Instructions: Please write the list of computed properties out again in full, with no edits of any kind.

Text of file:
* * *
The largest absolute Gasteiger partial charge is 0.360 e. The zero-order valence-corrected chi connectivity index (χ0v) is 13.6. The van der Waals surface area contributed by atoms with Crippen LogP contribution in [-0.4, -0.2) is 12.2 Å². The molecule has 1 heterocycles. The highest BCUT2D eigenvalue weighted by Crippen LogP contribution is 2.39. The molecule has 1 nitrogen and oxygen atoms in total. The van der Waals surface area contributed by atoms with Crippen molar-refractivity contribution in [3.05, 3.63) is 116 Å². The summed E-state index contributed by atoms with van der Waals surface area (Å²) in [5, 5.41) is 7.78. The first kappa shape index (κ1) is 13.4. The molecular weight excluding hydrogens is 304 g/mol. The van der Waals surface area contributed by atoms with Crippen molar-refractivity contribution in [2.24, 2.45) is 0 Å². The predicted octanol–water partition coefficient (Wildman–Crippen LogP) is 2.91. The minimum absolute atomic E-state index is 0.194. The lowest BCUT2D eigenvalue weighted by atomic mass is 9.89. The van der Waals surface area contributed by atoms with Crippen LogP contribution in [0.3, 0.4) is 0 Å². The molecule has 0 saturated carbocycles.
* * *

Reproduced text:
The largest absolute Gasteiger partial charge is 0.360 e. The zero-order valence-corrected chi connectivity index (χ0v) is 13.6. The van der Waals surface area contributed by atoms with Crippen LogP contribution in [-0.4, -0.2) is 12.2 Å². The molecule has 1 heterocycles. The highest BCUT2D eigenvalue weighted by Crippen LogP contribution is 2.39. The molecule has 1 nitrogen and oxygen atoms in total. The van der Waals surface area contributed by atoms with Crippen molar-refractivity contribution in [3.05, 3.63) is 116 Å². The summed E-state index contributed by atoms with van der Waals surface area (Å²) in [5, 5.41) is 7.78. The first kappa shape index (κ1) is 13.4. The molecular weight excluding hydrogens is 304 g/mol. The van der Waals surface area contributed by atoms with Crippen molar-refractivity contribution in [2.24, 2.45) is 0 Å². The predicted octanol–water partition coefficient (Wildman–Crippen LogP) is 2.91. The minimum absolute atomic E-state index is 0.194. The lowest BCUT2D eigenvalue weighted by atomic mass is 9.89. The van der Waals surface area contributed by atoms with Crippen LogP contribution in [0.3, 0.4) is 0 Å². The molecule has 0 saturated carbocycles.